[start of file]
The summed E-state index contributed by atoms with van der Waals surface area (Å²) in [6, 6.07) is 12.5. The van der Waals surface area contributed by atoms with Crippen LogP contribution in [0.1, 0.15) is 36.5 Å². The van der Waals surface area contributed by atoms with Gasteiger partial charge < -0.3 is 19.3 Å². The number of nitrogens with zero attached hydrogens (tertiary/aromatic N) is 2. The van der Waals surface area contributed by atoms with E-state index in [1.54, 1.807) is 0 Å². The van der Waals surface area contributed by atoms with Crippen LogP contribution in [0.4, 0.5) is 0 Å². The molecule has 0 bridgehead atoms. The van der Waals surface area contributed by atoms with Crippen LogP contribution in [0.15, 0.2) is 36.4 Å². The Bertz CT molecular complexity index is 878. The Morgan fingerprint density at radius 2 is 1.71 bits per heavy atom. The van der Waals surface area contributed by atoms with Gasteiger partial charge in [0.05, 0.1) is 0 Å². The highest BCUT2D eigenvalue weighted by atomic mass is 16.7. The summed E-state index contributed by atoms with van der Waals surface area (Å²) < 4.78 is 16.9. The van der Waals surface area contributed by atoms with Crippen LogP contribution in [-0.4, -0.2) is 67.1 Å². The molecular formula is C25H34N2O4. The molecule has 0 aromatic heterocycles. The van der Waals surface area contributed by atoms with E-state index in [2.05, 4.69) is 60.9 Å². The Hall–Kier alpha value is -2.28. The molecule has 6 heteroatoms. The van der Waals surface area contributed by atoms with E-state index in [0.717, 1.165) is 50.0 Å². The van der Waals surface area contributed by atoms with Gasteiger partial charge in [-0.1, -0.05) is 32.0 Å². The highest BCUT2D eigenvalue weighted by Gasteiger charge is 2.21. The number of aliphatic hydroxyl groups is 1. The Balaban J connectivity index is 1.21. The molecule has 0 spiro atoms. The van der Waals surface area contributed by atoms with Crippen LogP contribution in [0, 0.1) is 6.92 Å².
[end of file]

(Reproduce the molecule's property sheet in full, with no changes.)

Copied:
The summed E-state index contributed by atoms with van der Waals surface area (Å²) in [6, 6.07) is 12.5. The van der Waals surface area contributed by atoms with Crippen LogP contribution in [0.1, 0.15) is 36.5 Å². The van der Waals surface area contributed by atoms with Gasteiger partial charge < -0.3 is 19.3 Å². The number of nitrogens with zero attached hydrogens (tertiary/aromatic N) is 2. The van der Waals surface area contributed by atoms with E-state index in [1.54, 1.807) is 0 Å². The van der Waals surface area contributed by atoms with Crippen LogP contribution in [0.4, 0.5) is 0 Å². The molecule has 0 bridgehead atoms. The van der Waals surface area contributed by atoms with Crippen LogP contribution in [0.15, 0.2) is 36.4 Å². The Bertz CT molecular complexity index is 878. The Morgan fingerprint density at radius 2 is 1.71 bits per heavy atom. The van der Waals surface area contributed by atoms with Gasteiger partial charge in [0.05, 0.1) is 0 Å². The highest BCUT2D eigenvalue weighted by atomic mass is 16.7. The summed E-state index contributed by atoms with van der Waals surface area (Å²) < 4.78 is 16.9. The van der Waals surface area contributed by atoms with Crippen LogP contribution in [-0.4, -0.2) is 67.1 Å². The molecular formula is C25H34N2O4. The molecule has 0 aromatic heterocycles. The van der Waals surface area contributed by atoms with E-state index in [2.05, 4.69) is 60.9 Å². The Hall–Kier alpha value is -2.28. The molecule has 6 heteroatoms. The van der Waals surface area contributed by atoms with E-state index in [0.717, 1.165) is 50.0 Å². The van der Waals surface area contributed by atoms with Gasteiger partial charge in [-0.1, -0.05) is 32.0 Å². The highest BCUT2D eigenvalue weighted by Gasteiger charge is 2.21. The number of aliphatic hydroxyl groups is 1. The Balaban J connectivity index is 1.21. The molecule has 0 spiro atoms. The van der Waals surface area contributed by atoms with Crippen LogP contribution in [0, 0.1) is 6.92 Å².